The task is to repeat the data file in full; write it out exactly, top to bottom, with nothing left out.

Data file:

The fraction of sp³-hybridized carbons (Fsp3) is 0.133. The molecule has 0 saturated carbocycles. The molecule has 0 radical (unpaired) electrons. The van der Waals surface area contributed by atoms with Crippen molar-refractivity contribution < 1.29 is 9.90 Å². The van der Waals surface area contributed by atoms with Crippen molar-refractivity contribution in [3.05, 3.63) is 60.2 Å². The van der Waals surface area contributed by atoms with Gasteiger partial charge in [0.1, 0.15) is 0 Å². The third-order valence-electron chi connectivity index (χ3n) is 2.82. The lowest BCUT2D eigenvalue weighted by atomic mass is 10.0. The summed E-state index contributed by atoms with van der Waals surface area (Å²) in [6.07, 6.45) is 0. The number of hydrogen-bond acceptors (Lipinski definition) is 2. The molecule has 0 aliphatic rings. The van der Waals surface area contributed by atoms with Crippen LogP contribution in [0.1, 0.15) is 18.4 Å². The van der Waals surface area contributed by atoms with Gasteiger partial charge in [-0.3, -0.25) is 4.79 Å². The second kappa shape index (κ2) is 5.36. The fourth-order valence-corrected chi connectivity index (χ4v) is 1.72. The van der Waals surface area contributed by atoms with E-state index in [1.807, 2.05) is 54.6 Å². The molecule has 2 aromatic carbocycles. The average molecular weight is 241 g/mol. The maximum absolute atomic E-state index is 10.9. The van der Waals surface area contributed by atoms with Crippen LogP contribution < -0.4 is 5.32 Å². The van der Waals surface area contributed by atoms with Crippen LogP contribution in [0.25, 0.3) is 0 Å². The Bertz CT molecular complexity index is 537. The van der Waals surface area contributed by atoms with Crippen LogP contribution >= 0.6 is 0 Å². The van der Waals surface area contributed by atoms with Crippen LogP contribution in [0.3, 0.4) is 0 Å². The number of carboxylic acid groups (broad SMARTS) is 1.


The fraction of sp³-hybridized carbons (Fsp3) is 0.133. The molecule has 0 saturated carbocycles. The molecule has 0 radical (unpaired) electrons. The van der Waals surface area contributed by atoms with Crippen molar-refractivity contribution < 1.29 is 9.90 Å². The van der Waals surface area contributed by atoms with Crippen molar-refractivity contribution in [3.05, 3.63) is 60.2 Å². The van der Waals surface area contributed by atoms with Gasteiger partial charge in [0.1, 0.15) is 0 Å². The third-order valence-electron chi connectivity index (χ3n) is 2.82. The lowest BCUT2D eigenvalue weighted by atomic mass is 10.0. The summed E-state index contributed by atoms with van der Waals surface area (Å²) in [6.07, 6.45) is 0. The number of hydrogen-bond acceptors (Lipinski definition) is 2. The molecule has 0 aliphatic rings. The van der Waals surface area contributed by atoms with Crippen LogP contribution in [0.1, 0.15) is 18.4 Å². The van der Waals surface area contributed by atoms with Gasteiger partial charge in [-0.3, -0.25) is 4.79 Å². The second kappa shape index (κ2) is 5.36. The fourth-order valence-corrected chi connectivity index (χ4v) is 1.72. The van der Waals surface area contributed by atoms with E-state index in [1.807, 2.05) is 54.6 Å². The molecule has 2 aromatic carbocycles. The average molecular weight is 241 g/mol. The maximum absolute atomic E-state index is 10.9. The van der Waals surface area contributed by atoms with Crippen LogP contribution < -0.4 is 5.32 Å². The van der Waals surface area contributed by atoms with Crippen LogP contribution in [0.25, 0.3) is 0 Å². The Bertz CT molecular complexity index is 537. The van der Waals surface area contributed by atoms with Crippen LogP contribution >= 0.6 is 0 Å². The van der Waals surface area contributed by atoms with Crippen LogP contribution in [0.3, 0.4) is 0 Å². The number of carboxylic acid groups (broad SMARTS) is 1.